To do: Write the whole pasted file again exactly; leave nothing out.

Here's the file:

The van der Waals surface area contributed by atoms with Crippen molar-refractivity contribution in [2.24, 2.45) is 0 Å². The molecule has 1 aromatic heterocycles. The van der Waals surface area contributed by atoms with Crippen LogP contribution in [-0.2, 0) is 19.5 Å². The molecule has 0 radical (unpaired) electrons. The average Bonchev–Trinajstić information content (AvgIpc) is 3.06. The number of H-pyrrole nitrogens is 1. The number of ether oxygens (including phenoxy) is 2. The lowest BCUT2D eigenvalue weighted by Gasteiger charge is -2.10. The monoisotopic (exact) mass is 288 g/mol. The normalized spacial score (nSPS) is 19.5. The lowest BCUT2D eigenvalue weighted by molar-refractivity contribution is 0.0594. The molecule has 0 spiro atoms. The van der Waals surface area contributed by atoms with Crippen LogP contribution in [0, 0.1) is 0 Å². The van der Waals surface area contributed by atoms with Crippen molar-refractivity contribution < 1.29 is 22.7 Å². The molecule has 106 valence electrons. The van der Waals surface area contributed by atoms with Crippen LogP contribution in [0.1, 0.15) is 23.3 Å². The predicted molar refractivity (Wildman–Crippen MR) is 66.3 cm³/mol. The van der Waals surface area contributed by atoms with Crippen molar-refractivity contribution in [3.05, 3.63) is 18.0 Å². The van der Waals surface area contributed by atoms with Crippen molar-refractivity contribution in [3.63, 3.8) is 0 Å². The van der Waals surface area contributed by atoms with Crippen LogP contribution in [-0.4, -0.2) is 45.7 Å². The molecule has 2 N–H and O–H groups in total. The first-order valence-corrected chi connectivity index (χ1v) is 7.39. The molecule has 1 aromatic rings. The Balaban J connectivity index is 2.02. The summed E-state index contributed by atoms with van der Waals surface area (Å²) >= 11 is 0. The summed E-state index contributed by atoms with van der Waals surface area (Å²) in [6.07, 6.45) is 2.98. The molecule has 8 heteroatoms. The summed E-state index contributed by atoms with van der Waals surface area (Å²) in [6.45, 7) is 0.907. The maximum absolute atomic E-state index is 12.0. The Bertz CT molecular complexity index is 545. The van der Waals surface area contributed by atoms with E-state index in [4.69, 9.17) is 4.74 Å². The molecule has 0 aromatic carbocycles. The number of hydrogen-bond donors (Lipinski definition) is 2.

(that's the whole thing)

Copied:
The van der Waals surface area contributed by atoms with Crippen molar-refractivity contribution in [2.24, 2.45) is 0 Å². The molecule has 1 aromatic heterocycles. The van der Waals surface area contributed by atoms with Crippen LogP contribution in [-0.2, 0) is 19.5 Å². The molecule has 0 radical (unpaired) electrons. The average Bonchev–Trinajstić information content (AvgIpc) is 3.06. The number of H-pyrrole nitrogens is 1. The number of ether oxygens (including phenoxy) is 2. The lowest BCUT2D eigenvalue weighted by Gasteiger charge is -2.10. The monoisotopic (exact) mass is 288 g/mol. The normalized spacial score (nSPS) is 19.5. The lowest BCUT2D eigenvalue weighted by molar-refractivity contribution is 0.0594. The molecule has 0 spiro atoms. The van der Waals surface area contributed by atoms with Crippen LogP contribution in [0, 0.1) is 0 Å². The van der Waals surface area contributed by atoms with Crippen molar-refractivity contribution < 1.29 is 22.7 Å². The molecule has 106 valence electrons. The van der Waals surface area contributed by atoms with Crippen LogP contribution in [0.1, 0.15) is 23.3 Å². The predicted molar refractivity (Wildman–Crippen MR) is 66.3 cm³/mol. The van der Waals surface area contributed by atoms with Crippen molar-refractivity contribution in [3.05, 3.63) is 18.0 Å². The van der Waals surface area contributed by atoms with Crippen molar-refractivity contribution in [3.63, 3.8) is 0 Å². The van der Waals surface area contributed by atoms with Crippen LogP contribution in [-0.4, -0.2) is 45.7 Å². The molecule has 2 N–H and O–H groups in total. The first-order valence-corrected chi connectivity index (χ1v) is 7.39. The molecule has 1 aromatic rings. The Balaban J connectivity index is 2.02. The summed E-state index contributed by atoms with van der Waals surface area (Å²) >= 11 is 0. The summed E-state index contributed by atoms with van der Waals surface area (Å²) in [6.07, 6.45) is 2.98. The molecule has 8 heteroatoms. The summed E-state index contributed by atoms with van der Waals surface area (Å²) in [6.45, 7) is 0.907. The maximum absolute atomic E-state index is 12.0. The Bertz CT molecular complexity index is 545. The van der Waals surface area contributed by atoms with E-state index in [4.69, 9.17) is 4.74 Å². The molecule has 0 aromatic carbocycles. The number of hydrogen-bond donors (Lipinski definition) is 2.